The instances may be passed using a specific constructor, using a setter, or as parameters of the methods needing them. It becomes the responsibility of the calling code to correctly set these domain objects on the called class.
Extreme Programming guru Ron Jeffries explains it:
My car has a diagnostic port and an oil dipstick. There is an inspection port on the side of my furnace and on the front of my oven. My pen cartridges are transparent so I can see if there is ink left.
And if I find it useful to add a method to a class to enable me to test it, I do so. It happens once in a while, for example in classes with easy interfaces and complex inner function (probably starting to want an Extract Class).
I just give the class what I understand of what it wants, and keep an eye on it to see what it wants next.

Security: Configuring projects for Java EE security annotations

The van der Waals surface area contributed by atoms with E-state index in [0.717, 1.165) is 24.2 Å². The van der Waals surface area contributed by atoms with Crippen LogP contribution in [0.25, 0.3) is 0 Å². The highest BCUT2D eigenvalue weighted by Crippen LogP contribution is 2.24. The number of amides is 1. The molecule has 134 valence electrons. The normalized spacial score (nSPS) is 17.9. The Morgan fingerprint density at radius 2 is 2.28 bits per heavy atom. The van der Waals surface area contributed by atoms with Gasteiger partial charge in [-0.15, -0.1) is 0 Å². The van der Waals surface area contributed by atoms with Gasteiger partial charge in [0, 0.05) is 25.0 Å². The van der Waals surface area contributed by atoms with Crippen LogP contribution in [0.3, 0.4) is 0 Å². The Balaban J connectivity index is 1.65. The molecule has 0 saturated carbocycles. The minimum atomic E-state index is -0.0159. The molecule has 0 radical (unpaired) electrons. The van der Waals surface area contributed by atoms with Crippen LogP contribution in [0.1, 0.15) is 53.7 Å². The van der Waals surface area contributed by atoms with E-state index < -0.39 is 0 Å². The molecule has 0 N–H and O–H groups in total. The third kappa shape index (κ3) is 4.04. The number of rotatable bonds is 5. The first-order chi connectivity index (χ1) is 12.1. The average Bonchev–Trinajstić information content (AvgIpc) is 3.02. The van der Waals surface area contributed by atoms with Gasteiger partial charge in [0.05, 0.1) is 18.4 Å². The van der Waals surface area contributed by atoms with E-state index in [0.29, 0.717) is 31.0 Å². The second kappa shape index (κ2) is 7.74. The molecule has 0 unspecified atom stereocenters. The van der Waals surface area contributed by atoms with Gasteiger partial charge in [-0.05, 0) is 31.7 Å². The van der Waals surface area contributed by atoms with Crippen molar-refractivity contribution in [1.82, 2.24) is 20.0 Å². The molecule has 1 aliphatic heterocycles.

Java EE security annotations are used in Enterprise Java Beans and JPA to protect user access to methods exposed in entities and the session façade. Creating a new EJB project in Oracle JDeveloper, or using the Java EE Web Application template to build a web application using EJB and ADF Faces, does not add the classes of the javax.annotation.security package to the project class path.
To solve this issue, and to make security annotations like @DenyAll available in the code editor, you need to add the WebLogic 10.3. Remote Client library as follows:
  1. Open the Model project properties by double clicking onto the project node or using the context menu
  2. Select Libraries and Classpath
  3. Click the Add Library button
  4. Search for and add the WebLogic 10.3. Remote Client entry.